Gill & Weinberg Legislation Barring Employers from Asking About Salary History Advances

State Seal

TRENTON – Legislation sponsored by Senator Nia H. Gill and Senate Majority Leader Loretta Weinberg that would bar employers from asking job applicants about their salary history, or relying on it to determine salary at any stage in the hiring process, was approved today by the Senate Labor Committee.

The legislation (S2536) is part of an effort to promote pay equity in New Jersey and to prevent discrimination. According to the National Women’s Law Center, on average, women in New Jersey make 82 cents for every dollar paid to men. The national average is 80 cents. African American women in New Jersey typically make 58 cents for every dollar paid to white men, and Latina women make 43 cents for every dollar paid to white men. An Economic Policy Institute report also showed that the wage gap between African-American and white workers is larger today in the United States than in 1979.

“Hiring practices that take into consideration an applicant’s past salary only perpetuate the pay disparities that exist for women and minorities, often beginning early in their careers. Eliminating salary history as part of the hiring discussion so that businesses are more inclined to assess candidates based on their education, experience and knowledge of the job is important to creating wage fairness in New Jersey,” said Senator Gill (D-Essex and Passaic). “While we certainly have much work to do to eliminate wage discrimination in the workplace, this is a critical part of that effort.”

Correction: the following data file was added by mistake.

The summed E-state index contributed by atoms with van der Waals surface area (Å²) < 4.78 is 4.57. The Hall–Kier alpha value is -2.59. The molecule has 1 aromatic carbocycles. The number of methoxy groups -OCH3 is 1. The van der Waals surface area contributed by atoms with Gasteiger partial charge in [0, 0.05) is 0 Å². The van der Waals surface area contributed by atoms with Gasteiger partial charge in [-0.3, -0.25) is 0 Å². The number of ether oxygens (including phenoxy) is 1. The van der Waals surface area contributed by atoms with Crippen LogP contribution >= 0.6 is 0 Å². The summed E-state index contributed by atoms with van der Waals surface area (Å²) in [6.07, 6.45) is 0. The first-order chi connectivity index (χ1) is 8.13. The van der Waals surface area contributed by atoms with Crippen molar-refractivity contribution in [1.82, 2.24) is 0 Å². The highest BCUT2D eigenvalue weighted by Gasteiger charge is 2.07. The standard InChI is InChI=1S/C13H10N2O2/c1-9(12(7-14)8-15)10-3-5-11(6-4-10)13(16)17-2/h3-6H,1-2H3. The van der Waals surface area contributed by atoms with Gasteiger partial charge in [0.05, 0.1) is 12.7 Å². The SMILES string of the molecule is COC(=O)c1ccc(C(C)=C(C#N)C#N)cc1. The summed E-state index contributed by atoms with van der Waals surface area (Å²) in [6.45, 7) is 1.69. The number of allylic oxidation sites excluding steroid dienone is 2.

“Salaries should be based on an applicant’s qualifications, not their past wages,” said Senator Weinberg (D-Bergen). “A job candidate’s salary history is not only irrelevant, but could continue wage discrimination an employee suffered in previous jobs. This bill would help to combat wage discrimination based on gender but also on race, age, nationality and other characteristics.”

The bill amends the “Law Against Discrimination,” to strengthen protections against employment discrimination and thereby promote equal pay for women by prohibiting any employer from:

  • screening a job applicant based on the applicant’s wage or salary history, including by requiring the applicant’s prior wages, salaries or benefits satisfy any minimum or maximum criteria, or relying on the applicant’s salary in determining a salary amount for the applicant at any stage in the hiring process, including finalizing the employment contract;
  • inquiring, in writing or otherwise, about the salary history of a job applicant, including, but not limited to, the applicant’s compensation and benefits, except that the employer may seek the history if the prospective employee voluntarily, without employer coercion, provides the employer with a written authorization; and
  • taking reprisals against any employee for disclosing to any other employee or former employee of the employer information regarding the job title, occupational category, rate of compensation, the gender, race, ethnicity, military status, or national origin of the employee or any other employee or former employee of the employer.

More than 20 states are considering legislation that would bar employers from asking about a job applicant’s pay history, according to the National Conference of State Legislatures. New York City, Massachusetts, and Philadelphia have all passed laws to prohibit employers from inquiring about salary history.

The committee approved the bill by a vote of 4-1. It next heads to the Senate for consideration.